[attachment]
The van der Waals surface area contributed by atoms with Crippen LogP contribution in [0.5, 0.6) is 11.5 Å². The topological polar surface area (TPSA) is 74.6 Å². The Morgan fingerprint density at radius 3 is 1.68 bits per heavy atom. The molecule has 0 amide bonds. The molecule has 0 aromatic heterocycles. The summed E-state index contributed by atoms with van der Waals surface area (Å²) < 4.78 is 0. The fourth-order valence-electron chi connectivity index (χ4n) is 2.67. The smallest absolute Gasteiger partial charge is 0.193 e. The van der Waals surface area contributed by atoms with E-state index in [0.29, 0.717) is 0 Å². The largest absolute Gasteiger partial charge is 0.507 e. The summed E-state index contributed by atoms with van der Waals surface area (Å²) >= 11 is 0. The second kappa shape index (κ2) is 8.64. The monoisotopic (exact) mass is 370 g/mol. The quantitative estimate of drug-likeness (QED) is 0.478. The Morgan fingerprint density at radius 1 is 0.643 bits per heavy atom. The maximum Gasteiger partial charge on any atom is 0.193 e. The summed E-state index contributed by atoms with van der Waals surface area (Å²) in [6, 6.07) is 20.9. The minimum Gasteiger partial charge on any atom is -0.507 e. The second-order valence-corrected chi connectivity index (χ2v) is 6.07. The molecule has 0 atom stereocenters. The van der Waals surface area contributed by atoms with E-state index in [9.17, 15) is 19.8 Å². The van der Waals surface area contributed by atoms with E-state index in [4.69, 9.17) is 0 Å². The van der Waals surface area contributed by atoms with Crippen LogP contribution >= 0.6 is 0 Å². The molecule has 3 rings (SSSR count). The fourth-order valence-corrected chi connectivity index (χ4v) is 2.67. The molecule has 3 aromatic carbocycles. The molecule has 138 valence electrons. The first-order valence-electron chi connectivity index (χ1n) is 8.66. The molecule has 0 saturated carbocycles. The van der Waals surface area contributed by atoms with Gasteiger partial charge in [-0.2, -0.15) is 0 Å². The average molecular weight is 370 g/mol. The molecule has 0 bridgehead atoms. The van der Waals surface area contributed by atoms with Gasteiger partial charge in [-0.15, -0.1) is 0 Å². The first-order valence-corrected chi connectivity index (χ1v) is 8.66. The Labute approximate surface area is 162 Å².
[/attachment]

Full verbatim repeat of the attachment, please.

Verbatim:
The van der Waals surface area contributed by atoms with Crippen LogP contribution in [0.5, 0.6) is 11.5 Å². The topological polar surface area (TPSA) is 74.6 Å². The Morgan fingerprint density at radius 3 is 1.68 bits per heavy atom. The molecule has 0 amide bonds. The molecule has 0 aromatic heterocycles. The summed E-state index contributed by atoms with van der Waals surface area (Å²) < 4.78 is 0. The fourth-order valence-electron chi connectivity index (χ4n) is 2.67. The smallest absolute Gasteiger partial charge is 0.193 e. The van der Waals surface area contributed by atoms with E-state index in [0.29, 0.717) is 0 Å². The largest absolute Gasteiger partial charge is 0.507 e. The summed E-state index contributed by atoms with van der Waals surface area (Å²) >= 11 is 0. The second kappa shape index (κ2) is 8.64. The monoisotopic (exact) mass is 370 g/mol. The quantitative estimate of drug-likeness (QED) is 0.478. The Morgan fingerprint density at radius 1 is 0.643 bits per heavy atom. The maximum Gasteiger partial charge on any atom is 0.193 e. The summed E-state index contributed by atoms with van der Waals surface area (Å²) in [6, 6.07) is 20.9. The minimum Gasteiger partial charge on any atom is -0.507 e. The second-order valence-corrected chi connectivity index (χ2v) is 6.07. The molecule has 0 atom stereocenters. The van der Waals surface area contributed by atoms with E-state index in [9.17, 15) is 19.8 Å². The van der Waals surface area contributed by atoms with E-state index in [4.69, 9.17) is 0 Å². The van der Waals surface area contributed by atoms with Crippen LogP contribution >= 0.6 is 0 Å². The molecule has 3 rings (SSSR count). The fourth-order valence-corrected chi connectivity index (χ4v) is 2.67. The molecule has 3 aromatic carbocycles. The molecule has 138 valence electrons. The first-order valence-electron chi connectivity index (χ1n) is 8.66. The molecule has 0 saturated carbocycles. The van der Waals surface area contributed by atoms with Gasteiger partial charge in [-0.2, -0.15) is 0 Å². The average molecular weight is 370 g/mol. The molecule has 0 bridgehead atoms. The van der Waals surface area contributed by atoms with Gasteiger partial charge in [-0.15, -0.1) is 0 Å². The first-order valence-corrected chi connectivity index (χ1v) is 8.66. The Labute approximate surface area is 162 Å².